According to Filipino President Arroyo, ASEAN nations have secured the political and economic muscles of Japan, China and South Korea to establish a multi-billion dollar fund to buy bad debt and bail out East Asia's banks that are affected hit by the financial crisis. To this proposal, the World Bank has committed US$10 billion but the Asian Development Bank (ADB) is taking a wait and see approach to see if the crisis would worsen.
If this is true, ASEAN nations ought to be lauded for this as it is now proactive in combating financial crises after experiencing the Asian Financial Crisis in 1997. ASEAN nations together with their Northeast Asian counterparts have taken this move fast despite the fact that their fundamentals remain strong. Toxic debts are minimal compared to those of the US. Asian banks remains less expose to the external crisis in the West - so far.
If materialized, this initiative gives a boost to global efforts to recapitalize the financial market with states in the world pledging US$3.2 trillion so far in various forms to combat the worst crisis since the Great Depression. This fund will go a long way in boosting the confidence of the regional investors and markets.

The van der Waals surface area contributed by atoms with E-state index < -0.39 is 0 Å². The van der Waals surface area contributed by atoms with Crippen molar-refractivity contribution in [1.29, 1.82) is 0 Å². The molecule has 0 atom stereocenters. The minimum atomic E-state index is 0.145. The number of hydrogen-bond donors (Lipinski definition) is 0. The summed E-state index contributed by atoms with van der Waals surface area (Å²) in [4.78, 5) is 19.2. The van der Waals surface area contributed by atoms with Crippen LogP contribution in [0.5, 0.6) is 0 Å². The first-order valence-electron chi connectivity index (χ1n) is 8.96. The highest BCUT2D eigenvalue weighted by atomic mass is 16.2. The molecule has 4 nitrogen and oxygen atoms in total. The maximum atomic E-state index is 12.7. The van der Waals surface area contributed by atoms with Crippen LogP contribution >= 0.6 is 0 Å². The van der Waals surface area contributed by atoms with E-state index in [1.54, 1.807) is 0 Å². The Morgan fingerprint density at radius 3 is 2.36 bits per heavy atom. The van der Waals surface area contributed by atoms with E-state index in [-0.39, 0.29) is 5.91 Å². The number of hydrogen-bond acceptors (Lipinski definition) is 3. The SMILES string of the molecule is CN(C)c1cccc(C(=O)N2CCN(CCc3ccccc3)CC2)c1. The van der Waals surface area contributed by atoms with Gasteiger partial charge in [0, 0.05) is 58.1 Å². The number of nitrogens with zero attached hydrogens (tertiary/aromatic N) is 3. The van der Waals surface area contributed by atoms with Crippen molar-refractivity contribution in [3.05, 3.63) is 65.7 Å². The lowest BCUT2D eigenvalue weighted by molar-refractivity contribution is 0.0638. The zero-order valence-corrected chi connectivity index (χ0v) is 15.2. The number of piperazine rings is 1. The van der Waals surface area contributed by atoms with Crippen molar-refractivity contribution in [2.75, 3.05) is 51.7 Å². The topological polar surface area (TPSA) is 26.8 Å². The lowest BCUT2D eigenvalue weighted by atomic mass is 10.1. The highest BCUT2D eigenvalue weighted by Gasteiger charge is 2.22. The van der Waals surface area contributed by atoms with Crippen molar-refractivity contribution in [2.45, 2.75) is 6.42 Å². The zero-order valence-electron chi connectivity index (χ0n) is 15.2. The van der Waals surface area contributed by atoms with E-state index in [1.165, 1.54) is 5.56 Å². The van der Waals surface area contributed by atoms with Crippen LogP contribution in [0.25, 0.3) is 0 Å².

According to President Arroyo’s statement, the World Bank and the IMF are working close with ASEAN finance ministers and central bank governors to construct the mechanism for distributing the funds and the conditions attached to the funds. Many in East Asia hope that the conditions will not be onerous.
However, signs that details are still yet to be inked are evidenced from widespread confusion after President Arroyo’s announcement as countries and institutions were unaware of this plan. Manila was abuzz with speculation that President Arroyo could have been misinformed, or prematurely announced what was a scenario exercise instead of a full-fledged initiative.
A World Bank official immediately clarified that it has no plans to contribute to the fund, and the Asian Development Bank (ADB) maintained that fundamentals were stable in the region. The loan-to-deposit ratio of most Asian banks is around 80 percent, according to Merrill Lynch data and thus the banks are solvent and can pay depositors easily.
Arroyo’s Trade Secretary Peter Favilla then clarified by stating that the World Bank was working on a facility to provide liquidity to troubled countries globally even though it had had earlier discussed the contribution of $ 10 billion to an ASEAN fund. In other words, it is a global and not a regional fund.
Gopalakrishnan, Raju, "ASEAN crisis fund clarified" dated 17 Oct 2008 in Manila Bulletin, available at http://www.mb.com.ph/MAIN20081017138245.html
Reuters, "Southeast Asia to set up crisis fund, says Arroyo" dated 15 Oct 2008 in the Reuters website [downloaded on 18 oct 2008], available athttp://www.reuters.com/article/GCA-CreditCrisis/idUSTRE49E1YJ20081015?